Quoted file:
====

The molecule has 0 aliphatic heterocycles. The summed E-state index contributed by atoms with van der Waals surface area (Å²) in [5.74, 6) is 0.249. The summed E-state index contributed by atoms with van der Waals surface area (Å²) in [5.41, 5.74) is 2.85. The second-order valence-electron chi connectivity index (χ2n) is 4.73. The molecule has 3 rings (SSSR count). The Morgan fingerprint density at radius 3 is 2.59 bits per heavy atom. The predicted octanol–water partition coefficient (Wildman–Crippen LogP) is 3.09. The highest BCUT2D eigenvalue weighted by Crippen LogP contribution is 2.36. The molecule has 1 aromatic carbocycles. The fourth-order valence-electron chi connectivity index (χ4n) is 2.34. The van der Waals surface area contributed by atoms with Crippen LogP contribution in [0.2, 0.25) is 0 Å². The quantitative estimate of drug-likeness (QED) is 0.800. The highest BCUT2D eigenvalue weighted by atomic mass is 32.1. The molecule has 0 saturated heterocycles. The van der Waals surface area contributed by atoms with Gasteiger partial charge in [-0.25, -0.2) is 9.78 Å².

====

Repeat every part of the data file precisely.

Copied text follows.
The molecule has 0 aliphatic heterocycles. The summed E-state index contributed by atoms with van der Waals surface area (Å²) in [5.74, 6) is 0.249. The summed E-state index contributed by atoms with van der Waals surface area (Å²) in [5.41, 5.74) is 2.85. The second-order valence-electron chi connectivity index (χ2n) is 4.73. The molecule has 3 rings (SSSR count). The Morgan fingerprint density at radius 3 is 2.59 bits per heavy atom. The predicted octanol–water partition coefficient (Wildman–Crippen LogP) is 3.09. The highest BCUT2D eigenvalue weighted by Crippen LogP contribution is 2.36. The molecule has 1 aromatic carbocycles. The fourth-order valence-electron chi connectivity index (χ4n) is 2.34. The van der Waals surface area contributed by atoms with Crippen LogP contribution in [0.2, 0.25) is 0 Å². The quantitative estimate of drug-likeness (QED) is 0.800. The highest BCUT2D eigenvalue weighted by atomic mass is 32.1. The molecule has 0 saturated heterocycles. The van der Waals surface area contributed by atoms with Gasteiger partial charge in [-0.25, -0.2) is 9.78 Å².